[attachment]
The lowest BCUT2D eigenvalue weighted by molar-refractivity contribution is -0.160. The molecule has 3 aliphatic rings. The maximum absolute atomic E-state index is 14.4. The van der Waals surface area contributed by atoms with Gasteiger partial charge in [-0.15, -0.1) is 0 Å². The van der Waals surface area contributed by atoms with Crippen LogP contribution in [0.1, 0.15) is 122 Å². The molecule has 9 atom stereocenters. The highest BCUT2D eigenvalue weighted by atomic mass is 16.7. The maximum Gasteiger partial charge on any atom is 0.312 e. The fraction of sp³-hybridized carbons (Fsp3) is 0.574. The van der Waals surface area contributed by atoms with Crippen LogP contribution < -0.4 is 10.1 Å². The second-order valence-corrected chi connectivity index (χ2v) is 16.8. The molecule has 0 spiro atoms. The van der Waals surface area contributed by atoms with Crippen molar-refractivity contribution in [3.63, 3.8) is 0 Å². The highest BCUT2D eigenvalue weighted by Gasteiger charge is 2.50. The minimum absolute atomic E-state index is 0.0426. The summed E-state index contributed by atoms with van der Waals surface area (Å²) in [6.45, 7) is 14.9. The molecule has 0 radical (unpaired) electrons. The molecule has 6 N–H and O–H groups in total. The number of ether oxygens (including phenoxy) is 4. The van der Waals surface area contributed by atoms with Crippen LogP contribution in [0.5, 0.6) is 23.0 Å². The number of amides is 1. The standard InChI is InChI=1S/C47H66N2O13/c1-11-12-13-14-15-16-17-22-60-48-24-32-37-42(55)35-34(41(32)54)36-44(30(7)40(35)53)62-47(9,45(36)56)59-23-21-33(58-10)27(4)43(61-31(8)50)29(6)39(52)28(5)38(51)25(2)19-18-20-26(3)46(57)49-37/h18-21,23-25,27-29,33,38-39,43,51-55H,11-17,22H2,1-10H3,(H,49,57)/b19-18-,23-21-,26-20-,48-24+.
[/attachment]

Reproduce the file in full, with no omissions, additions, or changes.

The lowest BCUT2D eigenvalue weighted by molar-refractivity contribution is -0.160. The molecule has 3 aliphatic rings. The maximum absolute atomic E-state index is 14.4. The van der Waals surface area contributed by atoms with Gasteiger partial charge in [-0.15, -0.1) is 0 Å². The van der Waals surface area contributed by atoms with Crippen LogP contribution in [0.1, 0.15) is 122 Å². The molecule has 9 atom stereocenters. The highest BCUT2D eigenvalue weighted by atomic mass is 16.7. The maximum Gasteiger partial charge on any atom is 0.312 e. The fraction of sp³-hybridized carbons (Fsp3) is 0.574. The van der Waals surface area contributed by atoms with Crippen LogP contribution < -0.4 is 10.1 Å². The second-order valence-corrected chi connectivity index (χ2v) is 16.8. The molecule has 0 spiro atoms. The van der Waals surface area contributed by atoms with Crippen molar-refractivity contribution in [3.63, 3.8) is 0 Å². The highest BCUT2D eigenvalue weighted by Gasteiger charge is 2.50. The minimum absolute atomic E-state index is 0.0426. The summed E-state index contributed by atoms with van der Waals surface area (Å²) in [6.45, 7) is 14.9. The molecule has 0 radical (unpaired) electrons. The molecule has 6 N–H and O–H groups in total. The number of ether oxygens (including phenoxy) is 4. The van der Waals surface area contributed by atoms with Crippen LogP contribution in [0.5, 0.6) is 23.0 Å². The number of amides is 1. The standard InChI is InChI=1S/C47H66N2O13/c1-11-12-13-14-15-16-17-22-60-48-24-32-37-42(55)35-34(41(32)54)36-44(30(7)40(35)53)62-47(9,45(36)56)59-23-21-33(58-10)27(4)43(61-31(8)50)29(6)39(52)28(5)38(51)25(2)19-18-20-26(3)46(57)49-37/h18-21,23-25,27-29,33,38-39,43,51-55H,11-17,22H2,1-10H3,(H,49,57)/b19-18-,23-21-,26-20-,48-24+.